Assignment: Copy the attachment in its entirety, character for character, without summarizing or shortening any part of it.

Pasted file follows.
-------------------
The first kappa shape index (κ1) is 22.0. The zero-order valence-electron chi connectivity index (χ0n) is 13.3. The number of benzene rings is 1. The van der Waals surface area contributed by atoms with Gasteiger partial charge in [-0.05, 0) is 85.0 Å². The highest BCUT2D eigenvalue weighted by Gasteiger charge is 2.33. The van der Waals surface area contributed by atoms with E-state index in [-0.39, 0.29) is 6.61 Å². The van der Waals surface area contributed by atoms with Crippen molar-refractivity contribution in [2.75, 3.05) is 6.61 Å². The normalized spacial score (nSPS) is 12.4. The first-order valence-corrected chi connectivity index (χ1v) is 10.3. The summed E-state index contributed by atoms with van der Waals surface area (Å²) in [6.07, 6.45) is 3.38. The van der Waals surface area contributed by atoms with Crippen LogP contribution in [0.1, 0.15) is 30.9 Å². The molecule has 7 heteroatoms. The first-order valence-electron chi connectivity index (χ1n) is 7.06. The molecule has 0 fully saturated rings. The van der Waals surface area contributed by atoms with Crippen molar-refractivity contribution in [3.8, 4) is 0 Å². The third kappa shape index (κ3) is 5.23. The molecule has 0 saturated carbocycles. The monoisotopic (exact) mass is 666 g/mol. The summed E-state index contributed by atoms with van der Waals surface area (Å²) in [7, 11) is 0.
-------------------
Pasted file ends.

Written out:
The first kappa shape index (κ1) is 22.0. The zero-order valence-electron chi connectivity index (χ0n) is 13.3. The number of benzene rings is 1. The van der Waals surface area contributed by atoms with Gasteiger partial charge in [-0.05, 0) is 85.0 Å². The highest BCUT2D eigenvalue weighted by Gasteiger charge is 2.33. The van der Waals surface area contributed by atoms with E-state index in [-0.39, 0.29) is 6.61 Å². The van der Waals surface area contributed by atoms with Crippen molar-refractivity contribution in [2.75, 3.05) is 6.61 Å². The normalized spacial score (nSPS) is 12.4. The first-order valence-corrected chi connectivity index (χ1v) is 10.3. The summed E-state index contributed by atoms with van der Waals surface area (Å²) in [6.07, 6.45) is 3.38. The van der Waals surface area contributed by atoms with Crippen LogP contribution in [0.1, 0.15) is 30.9 Å². The molecule has 7 heteroatoms. The first-order valence-electron chi connectivity index (χ1n) is 7.06. The molecule has 0 fully saturated rings. The van der Waals surface area contributed by atoms with Crippen molar-refractivity contribution in [3.8, 4) is 0 Å². The third kappa shape index (κ3) is 5.23. The molecule has 0 saturated carbocycles. The monoisotopic (exact) mass is 666 g/mol. The summed E-state index contributed by atoms with van der Waals surface area (Å²) in [7, 11) is 0.